It is expected that reforming the conditions of the military and security institutions will reflect the strengthening of their ability to control security in general, achieve stability, and end the acts of chaos and sabotage that affect the oil pipelines and electricity power infrastructure between the provinces, which have cost the Yemeni economy losses estimated at more than $3 billion up to the end of the year 2012.
Additionally the resolutions support comprehensive national dialogue as the main component for change, and have had a positive impact on the most important issues of the dialogue such as the issue of the south and the Houthi issue. Restructuring the army and restricting its influence on the political forces in the country gives assurances to the parties abstaining from participating so far, amplifying the importance of dialogue and the participation of all parties on an equal footing, impartial to any power or military influence. This may lead to the failure of dialogue or turn it into a formal dialogue between civil forces, while the actual dialogue will take place on the sidelines of the corridors of power. Entering into dialogue while the army is divided creates a risk to the security of the country and enhances the possibility of slipping into a civil war if the interlocutors fail to reach acceptable solutions to the resolve the core issues. The neutralisation of the army in the dialogue process and the existence of a unified command ensure the success of the dialogue and implementing its provisions. Everyone will have no choice but to continue the dialogue and negotiate until compromise and solutions are reached. The results that will be achieved through this would be the drafting of a new constitution that seeks the opinion of the people, makes popular reference higher in all cases rather than the reference of the forces themselves involved in the dialogue, and limiting the extreme arguments of some of the parties. In the end, nothing will pass except for compromise and solutions that are accepted by most of the major popular forces stirring in the street.
Some of the southern forces were not as affected by the restructuring resolutions on the southern issue in that it was considered an issue unrelated to removing one person or a group from the centre of power, but rather related to a ‘corrupt’ military and tribal regime and a ‘backward’ social culture. The strongest impression is that the restructuring resolutions will have a positive effect on the southern issue from more than one side.
Perhaps the most important is that these resolutions strengthen the position of President Hadi within the political system and give him more legitimacy in the southern and eastern provinces, and weaken justifications of the forces that refuse to recognise his legitimacy on the grounds that he is merely a front for the centres of military power and northern tribal influence who hold the actual power. This legitimacy will, however, contribute to addressing the core of the southern issues that may prejudice the equitable distribution of power and wealth between the north and south, and the output from the policies of exclusion and marginalisation practiced by the former regime towards the people of the south. There are those who believe that strengthening the position of President Hadi will open the door to the southern civil and military elites being increasingly absorbed into the political system, gradually leading to filling the gap on this side, and contributing to addressing the imbalances and injustices that prevailed in the south during the previous period. The weakening of the traditional centres of power within the army gives a strong message that Yemen is moving to rebuild itself on a civil and just basis to accommodate everyone without marginalisation or exclusion.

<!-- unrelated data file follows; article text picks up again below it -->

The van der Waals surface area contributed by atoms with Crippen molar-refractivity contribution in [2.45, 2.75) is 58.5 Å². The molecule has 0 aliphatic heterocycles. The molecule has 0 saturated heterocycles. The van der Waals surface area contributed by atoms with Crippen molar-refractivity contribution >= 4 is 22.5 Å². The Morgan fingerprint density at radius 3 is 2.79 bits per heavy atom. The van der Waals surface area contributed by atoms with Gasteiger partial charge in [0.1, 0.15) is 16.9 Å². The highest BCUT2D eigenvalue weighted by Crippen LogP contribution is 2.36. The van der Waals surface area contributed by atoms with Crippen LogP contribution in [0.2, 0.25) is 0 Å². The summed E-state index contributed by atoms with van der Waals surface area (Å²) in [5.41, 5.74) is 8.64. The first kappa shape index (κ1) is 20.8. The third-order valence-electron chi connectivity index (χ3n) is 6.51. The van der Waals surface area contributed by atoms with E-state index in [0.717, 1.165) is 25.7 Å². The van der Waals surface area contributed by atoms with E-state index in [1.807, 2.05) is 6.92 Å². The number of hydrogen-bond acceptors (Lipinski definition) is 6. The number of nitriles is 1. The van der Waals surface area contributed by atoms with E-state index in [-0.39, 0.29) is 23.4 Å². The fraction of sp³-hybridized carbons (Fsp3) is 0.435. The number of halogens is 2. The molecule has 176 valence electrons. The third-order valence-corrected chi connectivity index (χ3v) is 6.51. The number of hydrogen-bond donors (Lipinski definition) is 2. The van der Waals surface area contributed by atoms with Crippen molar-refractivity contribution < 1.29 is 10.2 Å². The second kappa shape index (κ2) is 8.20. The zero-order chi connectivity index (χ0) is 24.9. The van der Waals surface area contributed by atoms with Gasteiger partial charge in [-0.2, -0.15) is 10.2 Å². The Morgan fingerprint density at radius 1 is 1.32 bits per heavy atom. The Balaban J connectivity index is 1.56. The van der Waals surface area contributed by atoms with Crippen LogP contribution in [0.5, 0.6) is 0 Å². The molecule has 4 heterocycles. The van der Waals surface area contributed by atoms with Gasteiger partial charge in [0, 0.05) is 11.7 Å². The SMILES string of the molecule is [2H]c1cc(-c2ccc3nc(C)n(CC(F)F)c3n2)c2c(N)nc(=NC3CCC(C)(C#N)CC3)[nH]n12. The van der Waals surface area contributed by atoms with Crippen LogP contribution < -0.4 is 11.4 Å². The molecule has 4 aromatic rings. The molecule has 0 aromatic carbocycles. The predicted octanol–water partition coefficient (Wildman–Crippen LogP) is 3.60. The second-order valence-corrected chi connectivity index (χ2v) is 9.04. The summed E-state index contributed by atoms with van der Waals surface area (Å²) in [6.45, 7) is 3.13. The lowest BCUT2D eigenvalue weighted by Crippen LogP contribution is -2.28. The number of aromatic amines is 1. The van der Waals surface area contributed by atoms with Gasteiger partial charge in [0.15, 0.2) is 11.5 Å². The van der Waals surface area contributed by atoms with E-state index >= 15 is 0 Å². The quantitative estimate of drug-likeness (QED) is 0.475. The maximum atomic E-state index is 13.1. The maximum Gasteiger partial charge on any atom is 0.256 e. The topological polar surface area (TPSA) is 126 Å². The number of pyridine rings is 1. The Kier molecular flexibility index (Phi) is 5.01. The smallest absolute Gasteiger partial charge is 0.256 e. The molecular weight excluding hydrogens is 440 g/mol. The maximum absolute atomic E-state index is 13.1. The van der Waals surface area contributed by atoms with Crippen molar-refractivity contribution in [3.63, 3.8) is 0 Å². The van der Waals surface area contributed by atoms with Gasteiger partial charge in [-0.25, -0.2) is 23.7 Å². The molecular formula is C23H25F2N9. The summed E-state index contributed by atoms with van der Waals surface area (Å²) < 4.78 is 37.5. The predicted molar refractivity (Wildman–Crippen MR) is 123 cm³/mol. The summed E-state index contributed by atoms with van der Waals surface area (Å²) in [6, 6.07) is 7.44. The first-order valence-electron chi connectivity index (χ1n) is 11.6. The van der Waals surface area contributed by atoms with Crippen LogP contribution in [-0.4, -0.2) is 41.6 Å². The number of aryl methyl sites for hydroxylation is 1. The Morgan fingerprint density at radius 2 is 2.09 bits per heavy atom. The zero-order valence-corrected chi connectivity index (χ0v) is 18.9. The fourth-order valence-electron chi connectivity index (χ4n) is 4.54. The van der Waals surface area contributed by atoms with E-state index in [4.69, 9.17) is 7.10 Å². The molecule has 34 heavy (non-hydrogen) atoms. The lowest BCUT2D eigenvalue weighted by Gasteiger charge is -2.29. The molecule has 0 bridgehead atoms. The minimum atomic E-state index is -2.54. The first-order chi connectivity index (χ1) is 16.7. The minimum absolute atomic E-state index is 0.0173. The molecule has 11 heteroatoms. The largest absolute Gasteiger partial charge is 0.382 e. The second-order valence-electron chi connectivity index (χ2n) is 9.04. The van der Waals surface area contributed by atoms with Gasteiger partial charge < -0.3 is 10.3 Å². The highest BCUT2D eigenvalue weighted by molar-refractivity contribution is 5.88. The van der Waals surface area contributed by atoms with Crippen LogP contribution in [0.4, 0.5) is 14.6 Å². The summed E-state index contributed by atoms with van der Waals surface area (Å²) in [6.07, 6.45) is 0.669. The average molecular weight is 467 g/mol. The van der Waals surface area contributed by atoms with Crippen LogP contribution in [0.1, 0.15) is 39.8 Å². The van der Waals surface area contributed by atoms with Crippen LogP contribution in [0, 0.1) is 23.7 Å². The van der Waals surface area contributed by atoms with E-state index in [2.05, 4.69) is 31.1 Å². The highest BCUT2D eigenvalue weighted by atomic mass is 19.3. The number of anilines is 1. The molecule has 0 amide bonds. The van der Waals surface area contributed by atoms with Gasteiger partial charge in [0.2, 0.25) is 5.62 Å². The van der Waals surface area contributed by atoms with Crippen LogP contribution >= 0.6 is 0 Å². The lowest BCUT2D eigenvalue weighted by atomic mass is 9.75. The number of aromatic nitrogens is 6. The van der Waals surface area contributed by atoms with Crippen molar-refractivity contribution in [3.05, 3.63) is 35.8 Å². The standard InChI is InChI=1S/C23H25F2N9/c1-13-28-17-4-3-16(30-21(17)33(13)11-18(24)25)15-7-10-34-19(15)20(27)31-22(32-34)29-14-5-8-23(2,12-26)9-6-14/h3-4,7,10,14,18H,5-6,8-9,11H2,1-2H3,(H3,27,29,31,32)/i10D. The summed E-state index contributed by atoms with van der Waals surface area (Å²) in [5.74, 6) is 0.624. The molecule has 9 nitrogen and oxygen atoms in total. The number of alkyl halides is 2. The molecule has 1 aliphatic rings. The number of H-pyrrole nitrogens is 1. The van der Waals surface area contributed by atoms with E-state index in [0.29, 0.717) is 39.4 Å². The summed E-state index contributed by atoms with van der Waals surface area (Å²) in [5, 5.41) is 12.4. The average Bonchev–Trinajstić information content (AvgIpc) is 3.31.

As for the Houthi issue, the Houthis consider the resolutions a great victory for them with the removal of Major General Ali Mohsen Al Ahmar from his executive position as commander of the northwest military region, which is located in the provinces of Saada and Amran. They consider him primarily responsible for the preceding six wars that were mounted against them and as their primary enemy within the political system. However, the resolutions, on the other hand, deprived them of an important future ally with the removal of Brigadier General Ahmed Ali from the circle of military influence and the weakening of Saleh’s political influence. According to observers, additional measures to neutralise the army and exclude it from sectarian and political conflicts will ease the Houthis’ fear of the possibility of a seventh war waged against them, which would reduce their justifications to stockpile weapons and resort to a military option, and rather engage in dialogue as the sole feasible option for them to resolve the issue.
The restructuring is a landmark in the path of political transition in Yemen, because it has ameliorated the state of polarisation within the army, weakened the centre of power of former President Saleh, reinforced the authority of President Hadi. All of these transformations will open up more opportunities for Yemenis to agree to resolve disputes amongst themselves by peaceful means of compromise.